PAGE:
34(2) A target level of annual statewide investment from the fund
35shall be established as a set dollar amount per capita, to be allocated
36for the purposes described in subdivision (b) and as described in
begin delete subdivision (c).end delete
38(b) (1) Moneys in the fund shall be available, upon
39appropriation by the Legislature, for any of the following purposes:
P6 1(A) Reducing health inequity and disparities in the rates and
2outcomes of priority chronic health conditions.
3(B) Preventing the onset of priority chronic health conditions
4using community-based strategies in communities statewide and
5with particular focus on health equity priority populations.
6(C) Strengthening local
and regional collaborations between
7local public health jurisdictions and health care providers, and
8across government agencies and community partners to create
9healthier communities, using a
begin delete health in all policiesend delete
11(D) Contributing to a stronger evidence base of effective
12community-based prevention strategies for priority chronic health
14(E) Evaluating effectiveness and cost-effectiveness of innovative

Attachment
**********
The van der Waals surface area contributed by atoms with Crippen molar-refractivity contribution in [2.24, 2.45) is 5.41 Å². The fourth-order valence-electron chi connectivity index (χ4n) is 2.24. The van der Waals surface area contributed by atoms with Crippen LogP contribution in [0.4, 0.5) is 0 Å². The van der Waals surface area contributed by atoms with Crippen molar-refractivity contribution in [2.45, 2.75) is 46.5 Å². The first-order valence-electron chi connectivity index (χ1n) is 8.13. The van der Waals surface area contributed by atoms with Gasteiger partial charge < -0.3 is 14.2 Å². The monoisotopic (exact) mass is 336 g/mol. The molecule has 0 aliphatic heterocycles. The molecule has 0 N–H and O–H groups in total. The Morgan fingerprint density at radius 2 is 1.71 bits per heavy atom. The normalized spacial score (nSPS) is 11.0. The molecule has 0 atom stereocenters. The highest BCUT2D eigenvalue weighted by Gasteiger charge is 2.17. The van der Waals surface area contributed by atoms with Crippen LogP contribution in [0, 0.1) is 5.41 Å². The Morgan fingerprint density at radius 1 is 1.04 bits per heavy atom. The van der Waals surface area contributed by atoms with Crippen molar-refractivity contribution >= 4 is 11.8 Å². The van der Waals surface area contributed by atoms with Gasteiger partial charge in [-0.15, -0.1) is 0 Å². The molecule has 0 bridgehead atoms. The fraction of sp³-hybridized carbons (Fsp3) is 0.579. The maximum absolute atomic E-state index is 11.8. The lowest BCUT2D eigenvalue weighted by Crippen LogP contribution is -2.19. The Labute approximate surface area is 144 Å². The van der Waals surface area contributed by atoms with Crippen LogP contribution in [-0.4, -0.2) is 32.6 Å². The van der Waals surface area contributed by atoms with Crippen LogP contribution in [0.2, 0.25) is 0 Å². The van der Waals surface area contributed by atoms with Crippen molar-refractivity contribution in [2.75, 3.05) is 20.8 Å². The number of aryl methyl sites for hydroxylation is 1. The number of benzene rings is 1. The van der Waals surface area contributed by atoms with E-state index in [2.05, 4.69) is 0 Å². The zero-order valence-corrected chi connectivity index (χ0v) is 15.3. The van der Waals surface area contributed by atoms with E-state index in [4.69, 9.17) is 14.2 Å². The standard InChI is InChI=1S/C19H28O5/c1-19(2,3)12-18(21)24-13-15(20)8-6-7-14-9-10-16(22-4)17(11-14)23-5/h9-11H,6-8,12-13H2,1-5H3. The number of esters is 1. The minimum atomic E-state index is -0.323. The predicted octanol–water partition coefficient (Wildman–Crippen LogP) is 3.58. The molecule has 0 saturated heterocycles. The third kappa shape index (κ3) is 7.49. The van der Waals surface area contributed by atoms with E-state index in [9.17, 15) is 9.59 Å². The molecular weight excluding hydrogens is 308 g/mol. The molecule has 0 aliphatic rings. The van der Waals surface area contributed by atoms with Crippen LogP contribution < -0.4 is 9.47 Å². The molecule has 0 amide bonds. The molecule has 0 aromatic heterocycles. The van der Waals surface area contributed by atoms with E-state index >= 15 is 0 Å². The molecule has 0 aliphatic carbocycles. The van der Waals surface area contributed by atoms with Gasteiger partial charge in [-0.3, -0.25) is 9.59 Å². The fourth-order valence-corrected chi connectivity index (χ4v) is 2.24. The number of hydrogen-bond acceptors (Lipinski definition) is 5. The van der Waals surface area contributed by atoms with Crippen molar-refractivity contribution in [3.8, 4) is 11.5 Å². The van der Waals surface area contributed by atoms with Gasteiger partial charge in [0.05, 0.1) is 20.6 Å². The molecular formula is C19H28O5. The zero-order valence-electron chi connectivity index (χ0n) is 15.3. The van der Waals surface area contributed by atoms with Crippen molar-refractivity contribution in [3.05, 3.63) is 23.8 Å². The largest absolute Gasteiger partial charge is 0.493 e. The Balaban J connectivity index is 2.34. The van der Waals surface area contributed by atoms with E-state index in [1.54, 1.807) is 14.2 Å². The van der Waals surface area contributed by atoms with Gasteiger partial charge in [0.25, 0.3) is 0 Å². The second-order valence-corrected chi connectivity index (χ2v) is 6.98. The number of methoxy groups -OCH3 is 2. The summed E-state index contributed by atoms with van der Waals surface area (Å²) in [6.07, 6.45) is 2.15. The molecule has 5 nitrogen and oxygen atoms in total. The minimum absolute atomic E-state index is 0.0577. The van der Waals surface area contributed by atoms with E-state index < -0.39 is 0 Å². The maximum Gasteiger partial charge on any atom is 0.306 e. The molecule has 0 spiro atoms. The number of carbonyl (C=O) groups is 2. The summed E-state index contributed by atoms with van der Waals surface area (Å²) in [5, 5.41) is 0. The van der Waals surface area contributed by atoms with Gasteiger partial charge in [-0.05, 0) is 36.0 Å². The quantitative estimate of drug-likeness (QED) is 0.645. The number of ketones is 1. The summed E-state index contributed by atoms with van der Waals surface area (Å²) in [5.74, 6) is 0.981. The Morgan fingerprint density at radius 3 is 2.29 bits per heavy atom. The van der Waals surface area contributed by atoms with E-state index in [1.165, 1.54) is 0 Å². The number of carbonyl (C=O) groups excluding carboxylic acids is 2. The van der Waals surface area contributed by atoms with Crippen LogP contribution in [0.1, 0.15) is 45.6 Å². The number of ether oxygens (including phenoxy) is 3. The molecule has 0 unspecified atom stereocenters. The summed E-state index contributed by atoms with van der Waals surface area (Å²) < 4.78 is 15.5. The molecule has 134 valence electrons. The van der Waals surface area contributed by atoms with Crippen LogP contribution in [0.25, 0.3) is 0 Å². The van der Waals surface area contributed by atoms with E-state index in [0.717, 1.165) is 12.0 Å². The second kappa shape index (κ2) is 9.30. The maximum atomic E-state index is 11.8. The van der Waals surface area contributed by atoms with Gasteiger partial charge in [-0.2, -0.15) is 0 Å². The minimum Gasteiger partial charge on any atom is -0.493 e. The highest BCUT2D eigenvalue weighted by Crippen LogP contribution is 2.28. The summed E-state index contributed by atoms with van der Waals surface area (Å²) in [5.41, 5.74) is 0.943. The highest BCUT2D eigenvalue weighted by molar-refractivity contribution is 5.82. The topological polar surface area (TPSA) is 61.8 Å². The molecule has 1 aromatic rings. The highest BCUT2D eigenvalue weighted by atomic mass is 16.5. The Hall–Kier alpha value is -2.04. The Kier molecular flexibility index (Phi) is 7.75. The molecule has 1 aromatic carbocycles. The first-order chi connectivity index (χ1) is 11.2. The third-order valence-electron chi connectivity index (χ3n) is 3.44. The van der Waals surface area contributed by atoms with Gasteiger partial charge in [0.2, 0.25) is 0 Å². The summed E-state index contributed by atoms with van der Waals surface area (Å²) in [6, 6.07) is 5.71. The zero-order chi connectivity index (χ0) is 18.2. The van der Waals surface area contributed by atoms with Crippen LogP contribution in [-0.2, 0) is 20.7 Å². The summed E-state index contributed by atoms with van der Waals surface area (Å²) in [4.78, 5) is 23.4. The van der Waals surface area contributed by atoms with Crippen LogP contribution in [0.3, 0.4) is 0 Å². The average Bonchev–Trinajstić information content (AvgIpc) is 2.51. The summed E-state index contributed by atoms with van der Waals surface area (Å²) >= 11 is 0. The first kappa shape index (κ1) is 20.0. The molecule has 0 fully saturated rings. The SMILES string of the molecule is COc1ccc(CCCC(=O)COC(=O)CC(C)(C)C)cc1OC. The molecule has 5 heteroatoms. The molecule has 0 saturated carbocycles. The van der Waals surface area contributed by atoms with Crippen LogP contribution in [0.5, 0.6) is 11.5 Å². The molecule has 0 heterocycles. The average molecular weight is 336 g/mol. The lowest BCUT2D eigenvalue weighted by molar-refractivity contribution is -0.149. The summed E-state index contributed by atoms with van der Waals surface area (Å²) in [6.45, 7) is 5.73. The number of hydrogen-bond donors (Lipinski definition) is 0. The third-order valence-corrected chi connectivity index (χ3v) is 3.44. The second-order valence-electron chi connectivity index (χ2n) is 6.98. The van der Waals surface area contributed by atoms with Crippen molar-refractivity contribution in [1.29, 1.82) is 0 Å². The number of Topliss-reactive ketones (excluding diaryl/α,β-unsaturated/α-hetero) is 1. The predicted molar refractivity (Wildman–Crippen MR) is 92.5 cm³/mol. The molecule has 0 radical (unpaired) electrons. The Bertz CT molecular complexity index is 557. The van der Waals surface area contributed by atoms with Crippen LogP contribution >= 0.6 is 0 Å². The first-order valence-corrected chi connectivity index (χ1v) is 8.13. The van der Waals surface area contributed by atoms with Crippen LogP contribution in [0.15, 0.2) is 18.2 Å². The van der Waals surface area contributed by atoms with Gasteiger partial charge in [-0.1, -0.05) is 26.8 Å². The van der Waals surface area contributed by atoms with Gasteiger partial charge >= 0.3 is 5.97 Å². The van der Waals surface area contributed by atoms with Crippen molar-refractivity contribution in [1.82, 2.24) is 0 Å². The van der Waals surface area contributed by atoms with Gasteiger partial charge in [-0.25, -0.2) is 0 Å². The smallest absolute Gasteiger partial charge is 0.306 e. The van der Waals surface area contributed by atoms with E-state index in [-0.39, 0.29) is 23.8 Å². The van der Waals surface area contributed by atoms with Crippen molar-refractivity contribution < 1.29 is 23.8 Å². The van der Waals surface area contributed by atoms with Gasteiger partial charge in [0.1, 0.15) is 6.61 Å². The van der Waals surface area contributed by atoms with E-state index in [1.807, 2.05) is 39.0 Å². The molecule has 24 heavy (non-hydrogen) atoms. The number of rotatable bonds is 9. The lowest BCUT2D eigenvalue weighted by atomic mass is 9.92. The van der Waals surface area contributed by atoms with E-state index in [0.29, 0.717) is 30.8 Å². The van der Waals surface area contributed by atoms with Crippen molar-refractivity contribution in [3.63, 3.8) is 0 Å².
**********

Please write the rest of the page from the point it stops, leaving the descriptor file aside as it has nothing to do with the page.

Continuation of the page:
15community-based prevention strategies for priority chronic health
16conditions, as a basis for future decisions about investment in those
17strategies in order to reduce the costs of providing health care
18services and to improve population health status.
19(2) Moneys in the fund shall be used to address social,
20environmental, and behavioral determinants of chronic disease
21and injury at any phase of the life cycle, including, but not limited
22to, all of the following:
23(A) Promotion of healthy diets and food environments.
24(B) Promotion of physical activity and of a safe, physical
25 activity-promoting environment.
26(C) Prevention of unintentional and intentional injury.
27(3) In expending moneys from the fund, policy, systems, and
28environmental change approaches are to be emphasized, although
29funds can support implementation of community-based programs.
30(4) Moneys in the fund shall not be used for clinical services.
31(c) Revenues deposited in the fund that are unexpended at the
32end of a fiscal year shall remain in the fund and not revert to the
(a) The department shall be allocated an amount not
35greater than 20 percent of the annual appropriation from the fund
36for all of the following activities: